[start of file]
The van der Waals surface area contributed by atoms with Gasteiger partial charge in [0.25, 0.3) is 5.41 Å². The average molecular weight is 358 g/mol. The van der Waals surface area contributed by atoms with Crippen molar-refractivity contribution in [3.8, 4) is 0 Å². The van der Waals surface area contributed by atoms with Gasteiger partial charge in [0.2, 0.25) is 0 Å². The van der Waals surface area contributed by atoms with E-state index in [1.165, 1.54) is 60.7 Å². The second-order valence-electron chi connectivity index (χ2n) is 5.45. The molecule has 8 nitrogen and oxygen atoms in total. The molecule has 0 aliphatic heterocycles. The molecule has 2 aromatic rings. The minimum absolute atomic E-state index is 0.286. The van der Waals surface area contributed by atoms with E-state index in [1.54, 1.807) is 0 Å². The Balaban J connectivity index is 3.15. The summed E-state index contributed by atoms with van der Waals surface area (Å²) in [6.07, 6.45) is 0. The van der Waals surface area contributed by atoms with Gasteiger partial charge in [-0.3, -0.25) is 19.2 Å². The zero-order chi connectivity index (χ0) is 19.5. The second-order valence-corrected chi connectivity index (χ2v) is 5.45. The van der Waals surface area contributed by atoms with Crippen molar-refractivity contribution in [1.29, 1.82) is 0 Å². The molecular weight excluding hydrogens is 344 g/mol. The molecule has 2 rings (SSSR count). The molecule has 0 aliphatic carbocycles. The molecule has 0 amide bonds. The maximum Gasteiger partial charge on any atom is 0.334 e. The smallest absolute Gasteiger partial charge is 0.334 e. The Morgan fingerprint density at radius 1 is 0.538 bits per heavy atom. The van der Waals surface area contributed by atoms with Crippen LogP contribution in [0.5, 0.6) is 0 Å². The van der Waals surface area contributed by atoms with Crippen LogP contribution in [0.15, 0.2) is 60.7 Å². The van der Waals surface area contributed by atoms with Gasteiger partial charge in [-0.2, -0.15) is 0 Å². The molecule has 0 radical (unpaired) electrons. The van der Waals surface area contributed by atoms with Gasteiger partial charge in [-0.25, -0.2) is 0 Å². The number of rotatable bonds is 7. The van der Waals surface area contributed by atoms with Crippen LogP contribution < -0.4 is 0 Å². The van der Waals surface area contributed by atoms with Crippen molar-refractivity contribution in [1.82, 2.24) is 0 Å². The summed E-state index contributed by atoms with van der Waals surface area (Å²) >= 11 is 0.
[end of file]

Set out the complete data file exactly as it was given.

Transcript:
The van der Waals surface area contributed by atoms with Gasteiger partial charge in [0.25, 0.3) is 5.41 Å². The average molecular weight is 358 g/mol. The van der Waals surface area contributed by atoms with Crippen molar-refractivity contribution in [3.8, 4) is 0 Å². The van der Waals surface area contributed by atoms with Gasteiger partial charge in [0.2, 0.25) is 0 Å². The van der Waals surface area contributed by atoms with E-state index in [1.165, 1.54) is 60.7 Å². The second-order valence-electron chi connectivity index (χ2n) is 5.45. The molecule has 8 nitrogen and oxygen atoms in total. The molecule has 0 aliphatic heterocycles. The molecule has 2 aromatic rings. The minimum absolute atomic E-state index is 0.286. The van der Waals surface area contributed by atoms with E-state index in [1.54, 1.807) is 0 Å². The Balaban J connectivity index is 3.15. The summed E-state index contributed by atoms with van der Waals surface area (Å²) in [6.07, 6.45) is 0. The van der Waals surface area contributed by atoms with Gasteiger partial charge in [-0.3, -0.25) is 19.2 Å². The zero-order chi connectivity index (χ0) is 19.5. The second-order valence-corrected chi connectivity index (χ2v) is 5.45. The van der Waals surface area contributed by atoms with Crippen molar-refractivity contribution in [1.29, 1.82) is 0 Å². The molecular weight excluding hydrogens is 344 g/mol. The molecule has 2 rings (SSSR count). The molecule has 0 aliphatic carbocycles. The molecule has 0 amide bonds. The maximum Gasteiger partial charge on any atom is 0.334 e. The smallest absolute Gasteiger partial charge is 0.334 e. The Morgan fingerprint density at radius 1 is 0.538 bits per heavy atom. The van der Waals surface area contributed by atoms with Crippen LogP contribution in [0.5, 0.6) is 0 Å². The van der Waals surface area contributed by atoms with Crippen LogP contribution in [0.15, 0.2) is 60.7 Å². The van der Waals surface area contributed by atoms with Gasteiger partial charge in [-0.2, -0.15) is 0 Å². The molecule has 0 radical (unpaired) electrons. The van der Waals surface area contributed by atoms with Gasteiger partial charge in [-0.25, -0.2) is 0 Å². The number of rotatable bonds is 7. The van der Waals surface area contributed by atoms with Crippen LogP contribution < -0.4 is 0 Å². The van der Waals surface area contributed by atoms with Crippen molar-refractivity contribution in [1.82, 2.24) is 0 Å². The summed E-state index contributed by atoms with van der Waals surface area (Å²) >= 11 is 0.